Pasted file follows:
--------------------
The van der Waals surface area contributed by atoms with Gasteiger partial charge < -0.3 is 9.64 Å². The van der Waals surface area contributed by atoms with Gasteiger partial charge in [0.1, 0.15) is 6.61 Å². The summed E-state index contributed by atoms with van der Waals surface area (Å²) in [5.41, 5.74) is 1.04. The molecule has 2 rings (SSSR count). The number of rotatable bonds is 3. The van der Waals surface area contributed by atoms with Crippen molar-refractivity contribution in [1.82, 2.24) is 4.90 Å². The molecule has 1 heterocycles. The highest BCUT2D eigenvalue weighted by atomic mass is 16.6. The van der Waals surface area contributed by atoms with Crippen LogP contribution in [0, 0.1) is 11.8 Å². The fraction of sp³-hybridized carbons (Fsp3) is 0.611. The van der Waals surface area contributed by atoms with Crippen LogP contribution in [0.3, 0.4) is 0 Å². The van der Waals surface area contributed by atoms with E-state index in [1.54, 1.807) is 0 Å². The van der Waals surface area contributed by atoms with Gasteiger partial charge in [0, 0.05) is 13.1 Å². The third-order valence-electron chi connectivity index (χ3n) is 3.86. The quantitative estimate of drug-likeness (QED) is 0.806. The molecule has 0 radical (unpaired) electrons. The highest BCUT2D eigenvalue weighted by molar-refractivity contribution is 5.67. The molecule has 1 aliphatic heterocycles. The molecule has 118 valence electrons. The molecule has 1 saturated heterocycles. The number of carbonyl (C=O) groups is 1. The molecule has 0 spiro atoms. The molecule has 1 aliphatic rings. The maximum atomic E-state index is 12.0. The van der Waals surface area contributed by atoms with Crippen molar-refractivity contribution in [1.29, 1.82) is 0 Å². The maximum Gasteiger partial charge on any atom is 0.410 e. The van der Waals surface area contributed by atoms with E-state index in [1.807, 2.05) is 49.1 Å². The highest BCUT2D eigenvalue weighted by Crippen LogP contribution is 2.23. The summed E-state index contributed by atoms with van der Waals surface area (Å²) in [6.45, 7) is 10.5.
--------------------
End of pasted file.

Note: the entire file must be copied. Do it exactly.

The van der Waals surface area contributed by atoms with Gasteiger partial charge < -0.3 is 9.64 Å². The van der Waals surface area contributed by atoms with Gasteiger partial charge in [0.1, 0.15) is 6.61 Å². The summed E-state index contributed by atoms with van der Waals surface area (Å²) in [5.41, 5.74) is 1.04. The molecule has 2 rings (SSSR count). The number of rotatable bonds is 3. The van der Waals surface area contributed by atoms with Crippen molar-refractivity contribution in [1.82, 2.24) is 4.90 Å². The molecule has 1 heterocycles. The highest BCUT2D eigenvalue weighted by atomic mass is 16.6. The van der Waals surface area contributed by atoms with Crippen LogP contribution in [0, 0.1) is 11.8 Å². The fraction of sp³-hybridized carbons (Fsp3) is 0.611. The van der Waals surface area contributed by atoms with Crippen LogP contribution in [0.3, 0.4) is 0 Å². The van der Waals surface area contributed by atoms with E-state index in [1.54, 1.807) is 0 Å². The van der Waals surface area contributed by atoms with Gasteiger partial charge in [0, 0.05) is 13.1 Å². The third-order valence-electron chi connectivity index (χ3n) is 3.86. The quantitative estimate of drug-likeness (QED) is 0.806. The molecule has 0 radical (unpaired) electrons. The highest BCUT2D eigenvalue weighted by molar-refractivity contribution is 5.67. The molecule has 1 aliphatic heterocycles. The molecule has 118 valence electrons. The molecule has 1 saturated heterocycles. The number of carbonyl (C=O) groups is 1. The molecule has 0 spiro atoms. The molecule has 1 aliphatic rings. The maximum atomic E-state index is 12.0. The van der Waals surface area contributed by atoms with Crippen molar-refractivity contribution in [1.29, 1.82) is 0 Å². The maximum Gasteiger partial charge on any atom is 0.410 e. The van der Waals surface area contributed by atoms with E-state index in [1.807, 2.05) is 49.1 Å². The highest BCUT2D eigenvalue weighted by Crippen LogP contribution is 2.23. The summed E-state index contributed by atoms with van der Waals surface area (Å²) in [6.45, 7) is 10.5.